VAT registration in France can be done directly by businesses established in France or by businesses located in the EU or UK. Businesses not established in the EU or UK that wish to act as the importer of record for their goods will have to appoint a French tax representative to file the VAT registration application on their behalf.

FedEx customers shipping goods from outside of the EU to business customers in France should provide the French VAT registration number for the importer of record for the customs documentation.

Please note:

  • The online French VAT return will be pre-filled automatically with the amount of import VAT based on the information previously declared to French Customs on the customs declaration.
  • A web portal will be set up by French Customs to allow businesses to download monthly details of all their imports into France.
  • The pre-filled VAT return will be available on the 14th day of each month via French Customs’ online tax portal.
  • The deadline for filing the VAT return will become the 24th day of each month for all businesses liable for import VAT. 

Who does this affect?

The change applies to businesses that will be importer of record for goods entering France.

What should you do now?

The customs declaration will now have to include the importer's French VAT number so you must include this information on the commercial invoice. If a business will be an importer and does not have a French VAT number, it should contact the French tax authority to register for VAT. For businesses based outside the EU, a fiscal representative may need to be appointed.

For importers that are businesses and do not possess a French VAT number or for private individuals, the import VAT will be collected at the time of import via the import declaration, as was the case before January 1, 2022.

The information provided does not, and is not intended to, constitute legal and/or tax advice; instead, this information is for general informational purposes only. This information may not constitute the most up-to-date legal or other information. Readers of this information should contact their own advisor to obtain advice with respect to any particular legal and/or tax matter. All liability with respect to actions taken or not taken based on the contents of this site are hereby expressly disclaimed. The content on this posting is provided “as is”; no representations are made that the content is error-free.

What’s happened?

There will be changes coming into effect on January 1, 2022 with regards to imports of specified Sanitary and Phytosanitary (SPS) goods from the EU27 and European Economic Area (EEA) to GB.

Who does it affect?

Customers in the EU27 and EEA who send the following SPS goods to GB:

  • Live animals;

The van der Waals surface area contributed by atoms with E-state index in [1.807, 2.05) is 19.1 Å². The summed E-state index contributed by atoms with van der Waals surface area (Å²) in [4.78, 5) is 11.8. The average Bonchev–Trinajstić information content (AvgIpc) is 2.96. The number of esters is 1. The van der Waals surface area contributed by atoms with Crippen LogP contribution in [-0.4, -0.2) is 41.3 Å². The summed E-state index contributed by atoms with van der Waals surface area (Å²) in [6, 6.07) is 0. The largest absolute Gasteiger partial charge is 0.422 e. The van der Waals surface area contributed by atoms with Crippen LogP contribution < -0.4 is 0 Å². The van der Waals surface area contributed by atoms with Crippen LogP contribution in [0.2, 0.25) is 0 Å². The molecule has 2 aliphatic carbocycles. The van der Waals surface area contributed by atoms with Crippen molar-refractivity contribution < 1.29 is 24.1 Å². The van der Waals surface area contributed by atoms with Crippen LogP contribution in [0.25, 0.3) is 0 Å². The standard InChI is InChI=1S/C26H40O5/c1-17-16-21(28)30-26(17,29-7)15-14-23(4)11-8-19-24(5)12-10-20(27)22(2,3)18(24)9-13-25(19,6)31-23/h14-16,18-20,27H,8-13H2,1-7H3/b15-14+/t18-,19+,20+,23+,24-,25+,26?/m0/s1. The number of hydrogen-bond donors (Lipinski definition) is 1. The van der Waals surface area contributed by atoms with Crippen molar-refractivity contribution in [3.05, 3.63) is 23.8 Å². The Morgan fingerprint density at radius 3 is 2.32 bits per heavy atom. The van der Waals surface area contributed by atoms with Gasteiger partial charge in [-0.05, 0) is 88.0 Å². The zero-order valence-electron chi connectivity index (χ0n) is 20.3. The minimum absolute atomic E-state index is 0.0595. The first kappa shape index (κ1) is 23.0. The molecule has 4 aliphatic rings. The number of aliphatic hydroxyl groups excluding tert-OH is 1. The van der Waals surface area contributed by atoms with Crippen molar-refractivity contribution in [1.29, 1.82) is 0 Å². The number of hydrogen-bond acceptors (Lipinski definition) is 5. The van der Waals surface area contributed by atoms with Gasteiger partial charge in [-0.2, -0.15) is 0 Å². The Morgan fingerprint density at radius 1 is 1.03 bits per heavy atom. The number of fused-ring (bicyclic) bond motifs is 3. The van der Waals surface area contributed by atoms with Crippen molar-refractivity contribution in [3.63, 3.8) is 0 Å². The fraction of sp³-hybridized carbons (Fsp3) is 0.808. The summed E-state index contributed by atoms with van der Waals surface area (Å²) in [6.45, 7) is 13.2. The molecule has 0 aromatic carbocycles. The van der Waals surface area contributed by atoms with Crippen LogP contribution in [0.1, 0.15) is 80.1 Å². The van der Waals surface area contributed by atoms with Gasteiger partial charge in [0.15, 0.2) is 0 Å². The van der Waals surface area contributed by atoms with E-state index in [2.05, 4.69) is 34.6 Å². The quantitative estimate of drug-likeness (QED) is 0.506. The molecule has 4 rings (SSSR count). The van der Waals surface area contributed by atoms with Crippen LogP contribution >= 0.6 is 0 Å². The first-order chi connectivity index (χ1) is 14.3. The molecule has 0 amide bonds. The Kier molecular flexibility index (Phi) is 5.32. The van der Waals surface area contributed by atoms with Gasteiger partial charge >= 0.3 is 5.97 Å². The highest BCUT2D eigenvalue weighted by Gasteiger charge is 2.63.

• Germinal products;
  • Products of animal origin (POAO) under safeguard measures;
  • High risk animal by-products (ABP);
  • High Risk Food or Feed not of animal origin (HRFNAO)
  • All regulated plants and plant products.

What will change?

From January 1, 2022:

From January 1, 2022, pre-notification of the import of products, animals, food, and feed system (IPAFFS) will be required. Our UK Import Clearance teams will complete the pre-notifications on behalf of GB importers.

For now, documentary checks have been postponed, and there will be no requirement for the goods to enter GB via an established point of entry as there will be no physical identity inspections. However, these checks will be introduced from July 1, 2022, together with the requirement for Export Health Certificates (EHCs). The EU exporter will have to provide a copy of the EHC to their UK importer prior to sending the goods.

Further changes in 2022:

In addition to IPAFFS pre-notification requirements, from July 1, 2022, all of the above mentioned types of goods will require a valid EHC or SPS Certificate in order to undergo documentary checks.

Beginning on July 1, 2022, all POAO and ABPs and all regulated plants and plant products will also have to enter GB via a point of entry with a specialized Border Control Post (BCP), even if the product is not subject to documentary checks, as per the following timetable:

  • 1 July 2022 - All remaining regulated ABP and all meat and meat products;
  • 1 September 2022 - All dairy products;
  • 1 November 2022 - All remaining regulated products of animal origin, including composite products and fish products. 

What should you do now?

If you are an EU exporter to GB, you must classify your goods correctly and provide specific goods descriptions on all commercial paperwork.

Please ensure that you provide the following information on your commercial documents or create an IPAFFS summary page:

  • What type of animal product or goods you’re sending (i.e., POAO, ABP, HRFNAO etc.);
  • Origin of the animal product or goods (which country it was produced, originated in);
  • Commodity code;
  • Commodity type;
  • Species of the commodity;
  • Commodity weight (kg);
  • Reason for exporting consignment (i.e. internal market, transit, research, etc.);
  • Consignment’s place of destination;